Can A Compliment Improve Your Relationship?

Can A Compliment Improve Your Relationship? [EXPERT]

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Love, Self

Who knew a simple compliment could improve a relationship?

Ever wonder if you can really change your partner? Well, screaming and yelling sure won't do it. In fact, he/she may become resentful. Just as with children, we need to be praised for the good things we do.

The last thing you want to hear again and again is what you're doing something wrong, what you need to fix, or how you don't measure up to the person your partner needs you to be. So, before you begin to complain about what he/she isn't doing, try complimenting him/her on the things he/she is getting right. 8 PERFECT Love Songs That Will Make You Love Harder

Most people would argue that you can't change people. Believe it or not, your partner hates that all you seem to do is complain. Or, that you fail to appreciate him/her. I know that this profound idea seems unjustifiably simple, that a simple compliment may change things, but I've seen it work. I can't pretend to have stumbled upon this knowledge on my own though.

One day I was having lunch with a friend when she introduced me to this concept. At the time, I wasn't necessarily looking for her advice when she mentioned how happy she and her husband are together. At first I thought, here we go again. She's always talking about her husband. If she does have qualms with him they are usually minor in nature; in fact, most of them virtually go unmentioned.

One thing she said was, "Don't talk about the man you're with negatively because you chose him; he is ultimately a reflection of you. Besides, what does it say about you if you go around always complaining that he’s such a loser, or that he isn’t great in bed?" Lose The Baggage! How To Get Out Of Your Relationship Slump

Well, I thought that was sound advice; maybe a bit old school, but I could see her point. Then, she mentioned something that corroborated with something I recently read by Relationship Coach and Marriage Educator, Jenna Couture. In her article, "Relationship Secrets: We Just Say Yes," Couture wrote, "Make your mate a priority." Although she doesn't say "yes" as Couture asserts, she does compliment him.

Intrigued by this, I asked, "Compliment him? You mean you compliment his looks, his ..." "Him ... for the things he does,” she insisted. "At first, he rarely helped out with the kids. He was always busy. We fussed and argued all the time ..." "You two? You seem so ... so ... happy," I said.

In fact, they're always fondling each other. It's damn near sickening at times. I can only imagine what their kids must think when they see their parents canoodling. 14 Ways To Decode 'Guy Talk' On Dating Profiles

"That wasn't always the case," she admitted. "We were on the verge of divorce when we went to Couples Therapy. Our therapist had us do so many exercises together to stimulate some sort of communication between us. One exercise involved looking at each other and telling one another what we loved about the other."

I laughed. "Ok. This sounds a lot like that Adam Sandler movie, Just Go With It. You know, the part where Nicole Kidman's character is complimenting her husband every time they leave one another."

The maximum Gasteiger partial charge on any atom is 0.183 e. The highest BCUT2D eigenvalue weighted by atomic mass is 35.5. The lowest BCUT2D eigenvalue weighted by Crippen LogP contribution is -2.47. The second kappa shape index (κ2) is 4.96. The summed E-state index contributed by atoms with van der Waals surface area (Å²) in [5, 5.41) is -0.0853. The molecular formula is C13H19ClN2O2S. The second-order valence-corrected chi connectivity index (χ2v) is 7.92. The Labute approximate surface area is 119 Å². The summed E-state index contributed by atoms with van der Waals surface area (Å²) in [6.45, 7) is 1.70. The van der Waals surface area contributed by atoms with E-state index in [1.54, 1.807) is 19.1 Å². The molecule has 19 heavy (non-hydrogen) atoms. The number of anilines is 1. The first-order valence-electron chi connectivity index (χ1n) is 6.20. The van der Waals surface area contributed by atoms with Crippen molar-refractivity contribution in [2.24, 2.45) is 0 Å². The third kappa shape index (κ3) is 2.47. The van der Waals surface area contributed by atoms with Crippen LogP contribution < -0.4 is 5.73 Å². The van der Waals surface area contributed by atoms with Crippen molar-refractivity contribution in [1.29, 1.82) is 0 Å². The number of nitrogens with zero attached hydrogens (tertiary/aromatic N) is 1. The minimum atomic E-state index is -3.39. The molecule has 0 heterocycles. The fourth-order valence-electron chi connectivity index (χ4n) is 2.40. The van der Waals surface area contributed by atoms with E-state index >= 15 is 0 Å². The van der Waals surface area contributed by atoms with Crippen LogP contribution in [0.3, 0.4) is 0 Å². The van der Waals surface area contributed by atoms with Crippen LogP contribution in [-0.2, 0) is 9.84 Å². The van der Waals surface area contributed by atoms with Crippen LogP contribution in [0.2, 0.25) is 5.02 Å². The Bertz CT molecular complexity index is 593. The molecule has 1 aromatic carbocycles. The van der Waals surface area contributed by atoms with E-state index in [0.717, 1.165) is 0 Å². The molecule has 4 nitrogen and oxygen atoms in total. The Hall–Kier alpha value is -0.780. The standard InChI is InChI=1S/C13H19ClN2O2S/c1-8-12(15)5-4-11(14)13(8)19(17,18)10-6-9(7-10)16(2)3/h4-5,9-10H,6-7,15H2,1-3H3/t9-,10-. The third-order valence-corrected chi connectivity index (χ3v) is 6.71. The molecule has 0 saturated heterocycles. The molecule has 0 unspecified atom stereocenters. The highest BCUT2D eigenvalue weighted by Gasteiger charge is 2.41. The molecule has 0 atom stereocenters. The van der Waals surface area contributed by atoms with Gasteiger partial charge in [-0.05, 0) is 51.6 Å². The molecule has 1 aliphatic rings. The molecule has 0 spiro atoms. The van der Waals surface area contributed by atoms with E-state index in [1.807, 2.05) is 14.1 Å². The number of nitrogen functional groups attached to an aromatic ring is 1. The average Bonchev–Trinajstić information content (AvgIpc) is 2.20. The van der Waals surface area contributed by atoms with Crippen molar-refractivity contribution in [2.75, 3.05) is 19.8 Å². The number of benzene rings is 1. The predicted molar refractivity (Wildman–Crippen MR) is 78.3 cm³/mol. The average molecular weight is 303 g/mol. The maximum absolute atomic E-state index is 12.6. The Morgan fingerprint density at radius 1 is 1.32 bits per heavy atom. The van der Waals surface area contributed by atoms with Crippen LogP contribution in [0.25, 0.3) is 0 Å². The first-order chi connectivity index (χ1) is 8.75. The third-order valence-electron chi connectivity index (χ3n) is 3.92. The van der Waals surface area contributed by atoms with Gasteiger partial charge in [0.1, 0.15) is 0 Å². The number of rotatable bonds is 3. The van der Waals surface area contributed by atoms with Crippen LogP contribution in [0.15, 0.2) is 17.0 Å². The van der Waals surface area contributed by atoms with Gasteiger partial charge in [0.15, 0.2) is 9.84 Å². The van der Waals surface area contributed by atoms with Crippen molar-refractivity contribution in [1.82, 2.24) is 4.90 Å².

She laughed too. "It sounds crazy, but it works. We aren't that bad though. I just make a point to remember to thank him when he helps out with dinner, helps with the kids, helps with errands. You know, the little things. It's the little things that we forget to acknowledge. Sometimes, I don't even say 'thank you,' I may just kiss him and tell him that he's great," she continued. Love Games: Make Him Want You Tonight, Part 1

"It's like by thanking or complimenting him, he gets inspired to help me out more. I thank him sometimes when we're curled up in bed because that's become a ritual between us. It's our only alone time with our busy schedules."

"That's interesting," I admitted, contemplating that last time I thanked my guy for anything he did.

"We don't do this every day, but we do this at times. Not every day, so it's totally sporadic. It's like a nice surprise. Just when I think he's forgetting, that he's starting to take me and what I do for our family for granted, he reminds me that he isn't; that he loves me. In turn, I remind him that I really appreciate the person he is and vice versa." When A Good One Is The Wrong One

"No wonder you two seem so happy," I mused, reflecting on this simple concept.

"We are now. Telling him what I like about him and thanking him, has even spread over to the kids. When I started telling my son how proud I was of his C's, he started doing better. Maybe because I took the pressure off of him somehow. Now, he brings home B's. I can handle that and I praise him for it. The same type of positive reinforcement people preach for children can work with adults as well. Isn"t that funny? We are so much closer now because we seem to really appreciate one another. I never thought something that simple could work," she admitted.

After our conversation, I tried this method on my own blended family. So far, so good. But we are still a work in progress. My friend was right about one thing; it's the little things, the things we do and don't say that add up and matter. Why More People Are Choosing Friends With Benefits

So, the next time your partner does something that upsets you, try to compliment the good things he/she is doing. Who knows, maybe this positive reinforcement thing will work like reverse psychology on him/her. Maybe if we focus more on what works instead of what doesn't, our relationships with our loved ones will become that much better. 

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